Arrive at the Mercado de Los Angeles around 11am and start taking a look at the stalls. Do not expect to see an amazing market. However, this place is perfect to get anything you need at a very good price and quality. It’s a clean place located in a modest part of Almeria city but it’s also a warm market, full of life and of friendly sellers working hard and displaying proudly their products of the day.
The difficult part here is to manage not to buy more things than you need, but seeing incredible Raff tomatoes for a euro only will not help! So take your time and fill up your basket with super fresh fruits, vegetables, fish, seafood and of course some pickled olives and embutidos (cured sausages) to have a great aperitivo later on.
Once you are done with your shopping, stop at the bar at the entrance of the market called La Barraquilla and get yourself a chilled beer/caña or tinto de verano. The wonderful thing about Andalusia is the variety of tapas that you get to choose to go with your drink…for free! You can try the typical Migas (usually made of bread, garlic, chorizo or grapes), go for a classic Político (chorizo sandwich) or Obama (blood sausage sandwich) or choose the delicious deep fried a la minute small fish of the day. Enjoy the sun and relax, it’s the simple pleasure of going to the market in the morning and getting a little nibbling on a terrace afterwards. Needless to say that it can be very tempting to feed yourself with cañas and tapas everyday…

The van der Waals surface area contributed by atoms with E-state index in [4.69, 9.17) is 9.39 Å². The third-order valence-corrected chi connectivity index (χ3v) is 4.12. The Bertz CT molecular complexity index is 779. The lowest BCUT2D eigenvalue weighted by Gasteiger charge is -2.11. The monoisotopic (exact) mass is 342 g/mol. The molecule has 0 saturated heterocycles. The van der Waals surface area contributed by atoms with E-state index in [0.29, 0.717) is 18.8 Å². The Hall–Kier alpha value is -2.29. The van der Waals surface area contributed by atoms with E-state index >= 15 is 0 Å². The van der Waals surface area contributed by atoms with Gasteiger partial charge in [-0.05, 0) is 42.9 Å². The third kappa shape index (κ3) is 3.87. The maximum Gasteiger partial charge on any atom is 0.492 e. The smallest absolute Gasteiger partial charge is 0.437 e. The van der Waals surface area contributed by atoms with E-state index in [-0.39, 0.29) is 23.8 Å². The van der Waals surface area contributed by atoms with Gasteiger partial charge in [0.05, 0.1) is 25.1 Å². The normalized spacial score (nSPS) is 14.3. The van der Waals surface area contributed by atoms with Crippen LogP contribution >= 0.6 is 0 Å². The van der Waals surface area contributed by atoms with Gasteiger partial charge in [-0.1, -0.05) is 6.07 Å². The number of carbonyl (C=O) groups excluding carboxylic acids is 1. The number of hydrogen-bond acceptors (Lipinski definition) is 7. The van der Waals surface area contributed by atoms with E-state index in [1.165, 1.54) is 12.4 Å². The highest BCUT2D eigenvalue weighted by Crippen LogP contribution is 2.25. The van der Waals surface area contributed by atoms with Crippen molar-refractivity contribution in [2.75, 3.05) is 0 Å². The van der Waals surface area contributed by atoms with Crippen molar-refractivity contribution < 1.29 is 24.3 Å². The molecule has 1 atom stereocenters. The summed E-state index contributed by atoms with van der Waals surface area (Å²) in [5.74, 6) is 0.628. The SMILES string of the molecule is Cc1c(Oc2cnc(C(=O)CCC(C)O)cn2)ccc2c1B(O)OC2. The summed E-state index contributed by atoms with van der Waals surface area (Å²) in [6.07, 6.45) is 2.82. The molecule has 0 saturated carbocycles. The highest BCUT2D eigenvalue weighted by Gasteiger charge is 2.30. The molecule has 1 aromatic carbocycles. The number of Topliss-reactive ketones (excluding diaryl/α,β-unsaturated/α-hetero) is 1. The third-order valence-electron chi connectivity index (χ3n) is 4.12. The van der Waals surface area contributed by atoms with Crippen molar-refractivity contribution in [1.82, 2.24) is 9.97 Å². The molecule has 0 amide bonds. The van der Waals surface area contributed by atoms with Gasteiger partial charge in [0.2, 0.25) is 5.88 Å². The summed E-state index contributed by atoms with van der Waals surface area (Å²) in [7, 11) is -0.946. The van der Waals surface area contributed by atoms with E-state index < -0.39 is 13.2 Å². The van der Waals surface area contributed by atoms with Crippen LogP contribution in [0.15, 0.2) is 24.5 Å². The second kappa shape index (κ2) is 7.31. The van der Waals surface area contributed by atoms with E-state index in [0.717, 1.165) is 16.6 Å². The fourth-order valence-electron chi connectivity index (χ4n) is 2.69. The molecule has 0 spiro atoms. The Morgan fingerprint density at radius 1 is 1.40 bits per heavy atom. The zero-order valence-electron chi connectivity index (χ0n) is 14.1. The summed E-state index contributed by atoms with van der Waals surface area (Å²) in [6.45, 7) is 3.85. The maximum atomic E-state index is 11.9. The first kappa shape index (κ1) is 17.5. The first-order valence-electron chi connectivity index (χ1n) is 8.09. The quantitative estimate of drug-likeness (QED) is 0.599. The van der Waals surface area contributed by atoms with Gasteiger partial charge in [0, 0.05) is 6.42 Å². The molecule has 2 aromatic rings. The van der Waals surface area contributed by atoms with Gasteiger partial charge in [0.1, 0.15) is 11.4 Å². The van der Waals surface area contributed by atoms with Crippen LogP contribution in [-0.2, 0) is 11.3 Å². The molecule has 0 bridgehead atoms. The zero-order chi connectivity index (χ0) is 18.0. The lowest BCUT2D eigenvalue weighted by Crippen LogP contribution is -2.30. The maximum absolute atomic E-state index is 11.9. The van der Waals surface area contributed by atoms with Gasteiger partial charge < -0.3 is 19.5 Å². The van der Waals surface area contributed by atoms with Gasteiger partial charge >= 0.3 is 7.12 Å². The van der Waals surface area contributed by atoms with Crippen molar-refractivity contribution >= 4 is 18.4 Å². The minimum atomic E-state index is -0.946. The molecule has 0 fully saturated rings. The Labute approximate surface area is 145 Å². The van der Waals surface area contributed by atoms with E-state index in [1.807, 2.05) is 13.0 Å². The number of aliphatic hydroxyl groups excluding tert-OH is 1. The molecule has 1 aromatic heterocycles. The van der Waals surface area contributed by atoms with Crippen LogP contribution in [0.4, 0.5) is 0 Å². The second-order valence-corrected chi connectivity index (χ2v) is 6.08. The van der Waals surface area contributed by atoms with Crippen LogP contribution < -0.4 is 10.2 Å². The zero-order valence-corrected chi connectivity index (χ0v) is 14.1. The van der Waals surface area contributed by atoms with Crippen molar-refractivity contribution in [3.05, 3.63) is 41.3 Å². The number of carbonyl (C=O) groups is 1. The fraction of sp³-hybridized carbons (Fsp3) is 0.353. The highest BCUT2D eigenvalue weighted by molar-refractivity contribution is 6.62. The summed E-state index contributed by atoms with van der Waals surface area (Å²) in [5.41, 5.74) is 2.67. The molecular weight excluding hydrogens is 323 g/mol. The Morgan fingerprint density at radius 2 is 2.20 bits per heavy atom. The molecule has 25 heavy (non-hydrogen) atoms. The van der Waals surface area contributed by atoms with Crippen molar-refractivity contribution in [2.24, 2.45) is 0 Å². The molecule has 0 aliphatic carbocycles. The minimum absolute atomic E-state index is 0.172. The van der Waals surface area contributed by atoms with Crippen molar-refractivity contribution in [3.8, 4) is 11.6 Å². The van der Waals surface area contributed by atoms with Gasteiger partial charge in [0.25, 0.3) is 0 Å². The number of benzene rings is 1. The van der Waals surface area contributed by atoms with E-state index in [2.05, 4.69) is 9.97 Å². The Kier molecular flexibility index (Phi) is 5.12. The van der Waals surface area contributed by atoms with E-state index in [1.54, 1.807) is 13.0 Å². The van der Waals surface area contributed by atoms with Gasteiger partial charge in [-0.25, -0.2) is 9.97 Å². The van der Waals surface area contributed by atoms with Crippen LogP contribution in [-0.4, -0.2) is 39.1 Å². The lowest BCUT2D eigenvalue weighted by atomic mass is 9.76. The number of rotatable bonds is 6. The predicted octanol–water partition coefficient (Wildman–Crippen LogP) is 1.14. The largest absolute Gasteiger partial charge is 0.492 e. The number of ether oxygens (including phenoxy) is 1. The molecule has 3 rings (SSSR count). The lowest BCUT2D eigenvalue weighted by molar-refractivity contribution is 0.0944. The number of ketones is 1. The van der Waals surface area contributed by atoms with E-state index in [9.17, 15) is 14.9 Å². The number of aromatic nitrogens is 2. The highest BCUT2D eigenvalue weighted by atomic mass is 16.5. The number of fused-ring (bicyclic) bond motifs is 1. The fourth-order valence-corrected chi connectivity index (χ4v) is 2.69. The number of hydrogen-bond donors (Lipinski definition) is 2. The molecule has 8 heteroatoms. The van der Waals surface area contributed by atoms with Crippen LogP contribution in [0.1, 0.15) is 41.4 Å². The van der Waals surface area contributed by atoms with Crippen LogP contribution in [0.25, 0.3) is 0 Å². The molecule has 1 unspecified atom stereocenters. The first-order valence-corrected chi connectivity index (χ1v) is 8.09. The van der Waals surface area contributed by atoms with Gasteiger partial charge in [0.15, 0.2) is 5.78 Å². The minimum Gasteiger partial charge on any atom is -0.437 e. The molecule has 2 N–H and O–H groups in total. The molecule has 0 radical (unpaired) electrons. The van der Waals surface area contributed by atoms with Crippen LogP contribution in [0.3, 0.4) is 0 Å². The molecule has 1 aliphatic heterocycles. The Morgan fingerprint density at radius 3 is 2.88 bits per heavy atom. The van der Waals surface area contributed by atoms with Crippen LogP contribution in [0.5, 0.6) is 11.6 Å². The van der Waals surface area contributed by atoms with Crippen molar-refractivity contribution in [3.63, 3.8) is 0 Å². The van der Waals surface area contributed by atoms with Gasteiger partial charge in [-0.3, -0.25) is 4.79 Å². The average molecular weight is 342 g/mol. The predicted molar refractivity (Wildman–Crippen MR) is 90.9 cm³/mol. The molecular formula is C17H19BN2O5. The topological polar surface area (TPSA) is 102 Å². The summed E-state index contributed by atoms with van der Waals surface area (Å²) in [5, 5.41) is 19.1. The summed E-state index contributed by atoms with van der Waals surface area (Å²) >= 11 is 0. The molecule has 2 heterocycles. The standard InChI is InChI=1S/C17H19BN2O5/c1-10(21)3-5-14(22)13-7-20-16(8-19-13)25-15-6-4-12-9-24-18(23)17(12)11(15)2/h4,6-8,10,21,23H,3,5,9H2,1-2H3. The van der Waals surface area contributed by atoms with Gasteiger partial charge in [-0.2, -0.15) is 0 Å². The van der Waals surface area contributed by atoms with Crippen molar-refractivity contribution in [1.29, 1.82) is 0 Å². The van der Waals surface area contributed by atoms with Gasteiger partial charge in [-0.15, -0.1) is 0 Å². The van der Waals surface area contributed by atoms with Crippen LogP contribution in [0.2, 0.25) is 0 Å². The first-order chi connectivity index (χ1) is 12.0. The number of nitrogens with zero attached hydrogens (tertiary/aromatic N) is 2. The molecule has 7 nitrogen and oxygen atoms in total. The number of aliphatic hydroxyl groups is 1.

Last but not least, back home, have fun cooking the little treasures found at the market like a handful of extra fresh Gambas Rojas (red prawns) from Garrucha maybe? A small stall in the corner of the market (on the left has you enter) sells ingredients to make puchero -the traditional Andalusian soup. On the counter, in a discreet plastic jar it had some handmade “Spanish pasta” named: Gurullos. It’s a very typical ingredient to use in Almeria in stews. To make you need to mix flour, water, salt and a little oil and then shape it into small bits slightly bigger than a rice grain. The gurullos reflect a part of the story of Almeria: the Arabic influence it has and the past years of poverty where dishes were made of very basic ingredients and yet were not less tasty. Now, sadly it is not easy to be so lucky and find handmade gurullos since few persons make it. But while eating it at lunch, after such a perfect morning, I’m sure you can almost hear the abuelitas (grannies) chatting and gossiping about lots of little stories of the pueblo.Mercado de Los Ángeles Rambla Belén, S/N
Photo: Emilie Mounsaveng